Tektosyne 6.0 is now available for download, its first release in Java. You can download the code package itself, with complete source code and prebuilt JAR files, as well as an extensive PDF User’s Guide. This is a partial port of the previous version which was written in C# for the Windows .NET Framework. The home page still offers the final .NET release, too, but all future development will be in Java.
Tektosyne provides algorithms for computational geometry and graph-based pathfinding, along with supporting mathematical utilities and specialized collections. The library is designed to be independent of any specific environment or GUI framework, and accordingly only requires the Java SE 8 Compact 1 profile. There is also an included demo application which is based on JavaFX.
The Tektosyne home page gives a brief feature overview and the User’s Guide a much longer one, but the key components are the following:
- Geometric primitives (points, lines, etc.) and numerous standard algorithms based on them: line intersection, DCEL planar subdivisions, Voronoi diagrams, etc.
- Planar graph interface on which several pathfinding algorithms operate: A* path search, path coverage, predicate-based flood fill, line-of-sight visibility
- Geometric structures implementing this graph interface: grids of regular polygons, subdivisions, Voronoi diagrams and Delaunay triangulations (via subdivision)
As you might guess, Tektosyne was created for the implementation of computer strategy games and simulations. However, this should not limit the library’s usefulness for other applications such as mapping. All general algorithms are textbook implementations with no built-in restrictions to any particular use case.
The simplest way to explore what the library has to offer is to run the included demo application. Below are two screenshots that are also reproduced on the home page.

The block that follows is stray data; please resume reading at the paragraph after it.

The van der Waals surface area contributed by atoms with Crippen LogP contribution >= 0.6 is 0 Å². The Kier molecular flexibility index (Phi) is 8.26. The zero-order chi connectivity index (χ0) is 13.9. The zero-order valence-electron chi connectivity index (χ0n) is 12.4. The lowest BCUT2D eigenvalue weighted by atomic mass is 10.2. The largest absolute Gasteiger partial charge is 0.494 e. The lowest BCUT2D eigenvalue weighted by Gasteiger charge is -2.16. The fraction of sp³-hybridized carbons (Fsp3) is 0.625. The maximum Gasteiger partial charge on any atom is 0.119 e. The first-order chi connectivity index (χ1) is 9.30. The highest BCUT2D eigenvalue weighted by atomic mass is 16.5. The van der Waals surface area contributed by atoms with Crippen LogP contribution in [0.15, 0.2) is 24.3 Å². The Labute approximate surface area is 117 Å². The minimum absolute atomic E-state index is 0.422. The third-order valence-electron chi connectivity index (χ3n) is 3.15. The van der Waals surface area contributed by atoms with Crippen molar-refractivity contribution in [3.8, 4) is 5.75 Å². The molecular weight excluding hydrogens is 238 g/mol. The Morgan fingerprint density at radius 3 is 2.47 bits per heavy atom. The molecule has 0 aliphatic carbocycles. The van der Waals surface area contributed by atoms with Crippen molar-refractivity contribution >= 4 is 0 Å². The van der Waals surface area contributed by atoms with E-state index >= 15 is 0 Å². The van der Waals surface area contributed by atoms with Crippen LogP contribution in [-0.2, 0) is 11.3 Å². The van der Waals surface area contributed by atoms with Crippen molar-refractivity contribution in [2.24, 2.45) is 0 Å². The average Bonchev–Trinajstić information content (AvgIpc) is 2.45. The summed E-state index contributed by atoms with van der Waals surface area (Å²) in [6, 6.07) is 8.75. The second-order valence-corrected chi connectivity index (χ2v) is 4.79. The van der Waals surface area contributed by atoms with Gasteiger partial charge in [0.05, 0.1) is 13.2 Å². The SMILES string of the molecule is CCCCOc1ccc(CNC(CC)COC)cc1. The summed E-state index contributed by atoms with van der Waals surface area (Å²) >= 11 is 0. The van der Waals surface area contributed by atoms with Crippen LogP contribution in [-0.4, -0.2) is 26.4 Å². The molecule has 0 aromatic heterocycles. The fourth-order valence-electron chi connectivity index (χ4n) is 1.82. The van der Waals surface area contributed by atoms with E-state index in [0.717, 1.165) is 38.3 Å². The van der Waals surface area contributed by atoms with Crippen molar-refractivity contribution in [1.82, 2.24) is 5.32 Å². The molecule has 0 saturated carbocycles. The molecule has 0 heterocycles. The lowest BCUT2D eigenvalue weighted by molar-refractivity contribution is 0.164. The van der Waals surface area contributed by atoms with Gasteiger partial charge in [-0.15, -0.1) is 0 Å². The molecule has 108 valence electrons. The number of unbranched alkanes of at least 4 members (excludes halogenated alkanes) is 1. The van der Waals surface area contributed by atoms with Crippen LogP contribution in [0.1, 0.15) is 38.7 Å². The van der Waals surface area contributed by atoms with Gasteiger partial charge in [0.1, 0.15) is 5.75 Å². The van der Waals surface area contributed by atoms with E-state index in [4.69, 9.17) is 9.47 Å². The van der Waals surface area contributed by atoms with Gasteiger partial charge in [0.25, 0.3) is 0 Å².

- Planar Subdivision Test: visualization and interactive manipulation of a randomly generated planar subdivision. The highlighted half-edge and vertex are nearest the (hidden) mouse cursor.
- Graph Algorithms Test: shows A* pathfinding along the edges of a Delaunay triangulation (yellow dashes) of a random Voronoi diagram whose regions were assigned random step costs.
Notes on .NET
Tektosyne for Java has shed quite a few classes compared to the .NET version. That’s partly because it started out as a general-purpose toolbox library and accumulated a lot of dubious cruft over the years, and partly because the .NET base class library is less comprehensive than the Java standard class library, and so required some extras that Java doesn’t. These classes gone, a clear focus on computational geometry and pathfinding emerged.
For those who are interested, the included ReadMe file goes into some detail on the differences between the .NET and Java releases, and the User’s Guide traces the historical development of the .NET version since its first release in 2002 when it was simply called “Toolbox.”
The User’s Guide also contains a new chapter on benchmark results. These are samples extracted from the demo application’s benchmark dialog, for both the Java release and the final .NET release on the same machine. As usual the 64-bit Java Server VM is at least as fast as the 64-bit Windows .NET Framework, and quite often much faster.
Note: Also as usual, Windows users must ensure they are actually running the 64-bit Java Server VM. The obsolete 32-bit Client VM with its far inferior optimizer is the sad default on Windows. Please see Java Client VM for details. I’ll eventually update that page with benchmark results for Tektosyne; they once again showed a 2x speedup for the 64-bit Server VM over the 32-bit Client VM.